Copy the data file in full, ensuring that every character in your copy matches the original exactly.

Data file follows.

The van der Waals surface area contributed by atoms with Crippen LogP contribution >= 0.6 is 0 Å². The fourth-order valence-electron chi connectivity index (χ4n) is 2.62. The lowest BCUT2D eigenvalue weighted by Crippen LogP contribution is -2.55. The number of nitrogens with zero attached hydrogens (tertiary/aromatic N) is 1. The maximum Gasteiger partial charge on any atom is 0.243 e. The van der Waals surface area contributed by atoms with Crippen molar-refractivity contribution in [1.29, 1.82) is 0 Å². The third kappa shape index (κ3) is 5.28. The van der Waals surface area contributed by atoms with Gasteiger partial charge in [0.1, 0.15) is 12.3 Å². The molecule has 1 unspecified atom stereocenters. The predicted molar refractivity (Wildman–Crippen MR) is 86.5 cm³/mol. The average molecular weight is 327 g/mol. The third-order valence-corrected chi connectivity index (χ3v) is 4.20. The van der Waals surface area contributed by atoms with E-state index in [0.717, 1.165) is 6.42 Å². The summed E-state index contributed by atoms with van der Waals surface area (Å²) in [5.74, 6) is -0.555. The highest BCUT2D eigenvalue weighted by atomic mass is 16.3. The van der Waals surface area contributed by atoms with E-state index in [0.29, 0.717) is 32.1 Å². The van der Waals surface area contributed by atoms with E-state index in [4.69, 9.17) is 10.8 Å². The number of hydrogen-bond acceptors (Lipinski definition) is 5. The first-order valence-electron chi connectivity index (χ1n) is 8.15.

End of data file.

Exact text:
The van der Waals surface area contributed by atoms with Crippen LogP contribution >= 0.6 is 0 Å². The fourth-order valence-electron chi connectivity index (χ4n) is 2.62. The lowest BCUT2D eigenvalue weighted by Crippen LogP contribution is -2.55. The number of nitrogens with zero attached hydrogens (tertiary/aromatic N) is 1. The maximum Gasteiger partial charge on any atom is 0.243 e. The van der Waals surface area contributed by atoms with Crippen molar-refractivity contribution in [1.29, 1.82) is 0 Å². The third kappa shape index (κ3) is 5.28. The van der Waals surface area contributed by atoms with Gasteiger partial charge in [0.1, 0.15) is 12.3 Å². The molecule has 1 unspecified atom stereocenters. The predicted molar refractivity (Wildman–Crippen MR) is 86.5 cm³/mol. The average molecular weight is 327 g/mol. The third-order valence-corrected chi connectivity index (χ3v) is 4.20. The van der Waals surface area contributed by atoms with E-state index in [0.717, 1.165) is 6.42 Å². The summed E-state index contributed by atoms with van der Waals surface area (Å²) in [5.74, 6) is -0.555. The highest BCUT2D eigenvalue weighted by atomic mass is 16.3. The van der Waals surface area contributed by atoms with E-state index in [0.29, 0.717) is 32.1 Å². The van der Waals surface area contributed by atoms with E-state index in [4.69, 9.17) is 10.8 Å². The number of hydrogen-bond acceptors (Lipinski definition) is 5. The first-order valence-electron chi connectivity index (χ1n) is 8.15.